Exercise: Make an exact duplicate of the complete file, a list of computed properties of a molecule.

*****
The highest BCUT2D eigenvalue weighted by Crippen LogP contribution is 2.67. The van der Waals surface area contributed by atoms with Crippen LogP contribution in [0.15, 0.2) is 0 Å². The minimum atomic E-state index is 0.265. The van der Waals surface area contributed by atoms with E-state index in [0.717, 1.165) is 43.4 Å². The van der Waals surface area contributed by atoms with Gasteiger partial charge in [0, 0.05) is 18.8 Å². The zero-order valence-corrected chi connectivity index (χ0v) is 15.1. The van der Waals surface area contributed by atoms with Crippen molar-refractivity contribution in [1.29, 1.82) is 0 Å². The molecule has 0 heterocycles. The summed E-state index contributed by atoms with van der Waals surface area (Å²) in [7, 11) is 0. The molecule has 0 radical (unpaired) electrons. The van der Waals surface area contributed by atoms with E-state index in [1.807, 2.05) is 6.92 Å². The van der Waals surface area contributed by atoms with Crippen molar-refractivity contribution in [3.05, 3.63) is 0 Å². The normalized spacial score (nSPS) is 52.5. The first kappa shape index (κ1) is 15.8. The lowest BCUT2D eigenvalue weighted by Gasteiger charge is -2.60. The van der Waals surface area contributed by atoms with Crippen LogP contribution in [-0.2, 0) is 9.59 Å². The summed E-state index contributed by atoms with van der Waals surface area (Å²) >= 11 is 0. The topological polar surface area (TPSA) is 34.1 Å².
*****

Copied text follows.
The highest BCUT2D eigenvalue weighted by Crippen LogP contribution is 2.67. The van der Waals surface area contributed by atoms with Crippen LogP contribution in [0.15, 0.2) is 0 Å². The minimum atomic E-state index is 0.265. The van der Waals surface area contributed by atoms with E-state index in [0.717, 1.165) is 43.4 Å². The van der Waals surface area contributed by atoms with Gasteiger partial charge in [0, 0.05) is 18.8 Å². The zero-order valence-corrected chi connectivity index (χ0v) is 15.1. The van der Waals surface area contributed by atoms with Crippen molar-refractivity contribution in [1.29, 1.82) is 0 Å². The molecule has 0 heterocycles. The summed E-state index contributed by atoms with van der Waals surface area (Å²) in [7, 11) is 0. The molecule has 0 radical (unpaired) electrons. The van der Waals surface area contributed by atoms with E-state index in [1.807, 2.05) is 6.92 Å². The van der Waals surface area contributed by atoms with Crippen molar-refractivity contribution in [3.05, 3.63) is 0 Å². The normalized spacial score (nSPS) is 52.5. The first kappa shape index (κ1) is 15.8. The lowest BCUT2D eigenvalue weighted by Gasteiger charge is -2.60. The van der Waals surface area contributed by atoms with Crippen LogP contribution in [-0.2, 0) is 9.59 Å². The summed E-state index contributed by atoms with van der Waals surface area (Å²) >= 11 is 0. The topological polar surface area (TPSA) is 34.1 Å².